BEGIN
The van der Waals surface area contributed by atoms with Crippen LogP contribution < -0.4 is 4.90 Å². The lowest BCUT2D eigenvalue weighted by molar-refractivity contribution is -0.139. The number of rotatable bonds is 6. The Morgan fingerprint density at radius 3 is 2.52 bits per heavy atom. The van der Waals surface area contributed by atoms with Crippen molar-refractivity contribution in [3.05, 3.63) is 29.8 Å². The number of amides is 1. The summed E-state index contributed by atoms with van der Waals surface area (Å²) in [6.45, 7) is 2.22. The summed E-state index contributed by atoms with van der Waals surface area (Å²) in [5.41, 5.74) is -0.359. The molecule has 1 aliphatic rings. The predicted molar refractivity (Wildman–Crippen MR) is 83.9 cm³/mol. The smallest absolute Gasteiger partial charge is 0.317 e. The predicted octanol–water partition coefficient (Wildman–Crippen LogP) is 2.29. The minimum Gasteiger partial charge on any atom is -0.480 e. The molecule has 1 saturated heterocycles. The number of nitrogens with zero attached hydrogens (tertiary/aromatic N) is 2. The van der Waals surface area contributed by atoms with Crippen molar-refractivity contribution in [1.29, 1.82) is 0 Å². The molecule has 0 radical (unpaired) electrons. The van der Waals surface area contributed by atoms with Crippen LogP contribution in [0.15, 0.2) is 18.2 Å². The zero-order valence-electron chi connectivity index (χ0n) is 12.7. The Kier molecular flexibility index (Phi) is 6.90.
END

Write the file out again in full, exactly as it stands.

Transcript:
The van der Waals surface area contributed by atoms with Crippen LogP contribution < -0.4 is 4.90 Å². The lowest BCUT2D eigenvalue weighted by molar-refractivity contribution is -0.139. The number of rotatable bonds is 6. The Morgan fingerprint density at radius 3 is 2.52 bits per heavy atom. The van der Waals surface area contributed by atoms with Crippen molar-refractivity contribution in [3.05, 3.63) is 29.8 Å². The number of amides is 1. The summed E-state index contributed by atoms with van der Waals surface area (Å²) in [6.45, 7) is 2.22. The summed E-state index contributed by atoms with van der Waals surface area (Å²) in [5.41, 5.74) is -0.359. The molecule has 1 aliphatic rings. The predicted molar refractivity (Wildman–Crippen MR) is 83.9 cm³/mol. The smallest absolute Gasteiger partial charge is 0.317 e. The predicted octanol–water partition coefficient (Wildman–Crippen LogP) is 2.29. The minimum Gasteiger partial charge on any atom is -0.480 e. The molecule has 1 saturated heterocycles. The number of nitrogens with zero attached hydrogens (tertiary/aromatic N) is 2. The van der Waals surface area contributed by atoms with Crippen molar-refractivity contribution in [1.29, 1.82) is 0 Å². The molecule has 0 radical (unpaired) electrons. The van der Waals surface area contributed by atoms with Crippen LogP contribution in [0.15, 0.2) is 18.2 Å². The zero-order valence-electron chi connectivity index (χ0n) is 12.7. The Kier molecular flexibility index (Phi) is 6.90.